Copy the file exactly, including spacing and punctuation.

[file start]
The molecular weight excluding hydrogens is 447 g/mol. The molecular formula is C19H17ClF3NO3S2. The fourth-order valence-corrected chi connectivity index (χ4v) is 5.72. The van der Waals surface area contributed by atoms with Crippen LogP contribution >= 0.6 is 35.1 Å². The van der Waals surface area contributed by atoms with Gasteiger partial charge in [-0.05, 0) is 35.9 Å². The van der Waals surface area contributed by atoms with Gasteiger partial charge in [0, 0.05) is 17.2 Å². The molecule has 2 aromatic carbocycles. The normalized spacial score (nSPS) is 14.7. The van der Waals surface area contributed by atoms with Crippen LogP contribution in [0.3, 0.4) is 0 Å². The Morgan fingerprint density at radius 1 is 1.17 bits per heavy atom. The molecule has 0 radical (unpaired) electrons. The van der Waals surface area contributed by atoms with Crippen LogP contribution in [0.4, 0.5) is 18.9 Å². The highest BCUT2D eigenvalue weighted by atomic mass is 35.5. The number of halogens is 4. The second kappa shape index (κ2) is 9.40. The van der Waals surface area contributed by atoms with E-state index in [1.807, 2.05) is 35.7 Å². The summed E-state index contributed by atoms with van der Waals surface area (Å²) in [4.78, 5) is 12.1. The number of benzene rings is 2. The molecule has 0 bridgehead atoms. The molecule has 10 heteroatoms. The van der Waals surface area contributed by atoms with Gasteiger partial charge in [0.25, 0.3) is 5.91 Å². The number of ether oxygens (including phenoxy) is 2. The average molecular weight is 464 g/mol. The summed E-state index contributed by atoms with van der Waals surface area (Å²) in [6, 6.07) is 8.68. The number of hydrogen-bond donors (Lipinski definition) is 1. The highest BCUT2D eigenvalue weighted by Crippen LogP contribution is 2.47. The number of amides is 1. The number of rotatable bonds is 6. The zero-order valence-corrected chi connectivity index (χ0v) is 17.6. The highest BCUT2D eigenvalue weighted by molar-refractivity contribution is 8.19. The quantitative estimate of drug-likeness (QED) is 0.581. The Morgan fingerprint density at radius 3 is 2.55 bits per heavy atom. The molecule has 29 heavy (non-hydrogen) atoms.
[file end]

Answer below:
The molecular weight excluding hydrogens is 447 g/mol. The molecular formula is C19H17ClF3NO3S2. The fourth-order valence-corrected chi connectivity index (χ4v) is 5.72. The van der Waals surface area contributed by atoms with Crippen LogP contribution >= 0.6 is 35.1 Å². The van der Waals surface area contributed by atoms with Gasteiger partial charge in [-0.05, 0) is 35.9 Å². The van der Waals surface area contributed by atoms with Gasteiger partial charge in [0, 0.05) is 17.2 Å². The molecule has 2 aromatic carbocycles. The normalized spacial score (nSPS) is 14.7. The van der Waals surface area contributed by atoms with Crippen LogP contribution in [0.3, 0.4) is 0 Å². The Morgan fingerprint density at radius 1 is 1.17 bits per heavy atom. The molecule has 0 radical (unpaired) electrons. The van der Waals surface area contributed by atoms with Crippen LogP contribution in [0.4, 0.5) is 18.9 Å². The highest BCUT2D eigenvalue weighted by atomic mass is 35.5. The number of halogens is 4. The second kappa shape index (κ2) is 9.40. The van der Waals surface area contributed by atoms with E-state index in [1.807, 2.05) is 35.7 Å². The summed E-state index contributed by atoms with van der Waals surface area (Å²) in [4.78, 5) is 12.1. The number of benzene rings is 2. The molecule has 0 bridgehead atoms. The molecule has 10 heteroatoms. The van der Waals surface area contributed by atoms with Gasteiger partial charge in [0.25, 0.3) is 5.91 Å². The number of ether oxygens (including phenoxy) is 2. The average molecular weight is 464 g/mol. The summed E-state index contributed by atoms with van der Waals surface area (Å²) in [6, 6.07) is 8.68. The number of hydrogen-bond donors (Lipinski definition) is 1. The highest BCUT2D eigenvalue weighted by Crippen LogP contribution is 2.47. The number of amides is 1. The number of rotatable bonds is 6. The zero-order valence-corrected chi connectivity index (χ0v) is 17.6. The highest BCUT2D eigenvalue weighted by molar-refractivity contribution is 8.19. The quantitative estimate of drug-likeness (QED) is 0.581. The Morgan fingerprint density at radius 3 is 2.55 bits per heavy atom. The molecule has 29 heavy (non-hydrogen) atoms.